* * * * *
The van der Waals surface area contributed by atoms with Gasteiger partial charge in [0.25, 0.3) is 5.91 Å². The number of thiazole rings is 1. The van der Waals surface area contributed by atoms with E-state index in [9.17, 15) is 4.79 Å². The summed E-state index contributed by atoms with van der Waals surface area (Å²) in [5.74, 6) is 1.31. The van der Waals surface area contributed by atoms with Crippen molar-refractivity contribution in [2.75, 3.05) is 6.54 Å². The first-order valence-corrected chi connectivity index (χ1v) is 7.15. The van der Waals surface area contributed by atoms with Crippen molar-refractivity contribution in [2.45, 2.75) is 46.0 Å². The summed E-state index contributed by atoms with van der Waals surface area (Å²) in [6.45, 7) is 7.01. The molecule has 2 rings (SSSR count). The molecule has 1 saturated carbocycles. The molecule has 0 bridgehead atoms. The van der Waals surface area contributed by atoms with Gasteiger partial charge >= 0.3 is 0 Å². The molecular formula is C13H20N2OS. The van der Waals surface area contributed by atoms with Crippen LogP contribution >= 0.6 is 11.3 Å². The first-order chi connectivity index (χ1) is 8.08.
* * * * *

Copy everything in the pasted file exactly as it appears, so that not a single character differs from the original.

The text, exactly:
The van der Waals surface area contributed by atoms with Gasteiger partial charge in [0.25, 0.3) is 5.91 Å². The number of thiazole rings is 1. The van der Waals surface area contributed by atoms with E-state index in [9.17, 15) is 4.79 Å². The summed E-state index contributed by atoms with van der Waals surface area (Å²) in [5.74, 6) is 1.31. The van der Waals surface area contributed by atoms with Crippen molar-refractivity contribution in [2.75, 3.05) is 6.54 Å². The first-order valence-corrected chi connectivity index (χ1v) is 7.15. The van der Waals surface area contributed by atoms with Crippen molar-refractivity contribution in [2.45, 2.75) is 46.0 Å². The summed E-state index contributed by atoms with van der Waals surface area (Å²) in [6.45, 7) is 7.01. The molecule has 2 rings (SSSR count). The molecule has 1 saturated carbocycles. The molecule has 0 bridgehead atoms. The van der Waals surface area contributed by atoms with Gasteiger partial charge >= 0.3 is 0 Å². The molecular formula is C13H20N2OS. The van der Waals surface area contributed by atoms with Crippen LogP contribution >= 0.6 is 11.3 Å². The first-order chi connectivity index (χ1) is 8.08.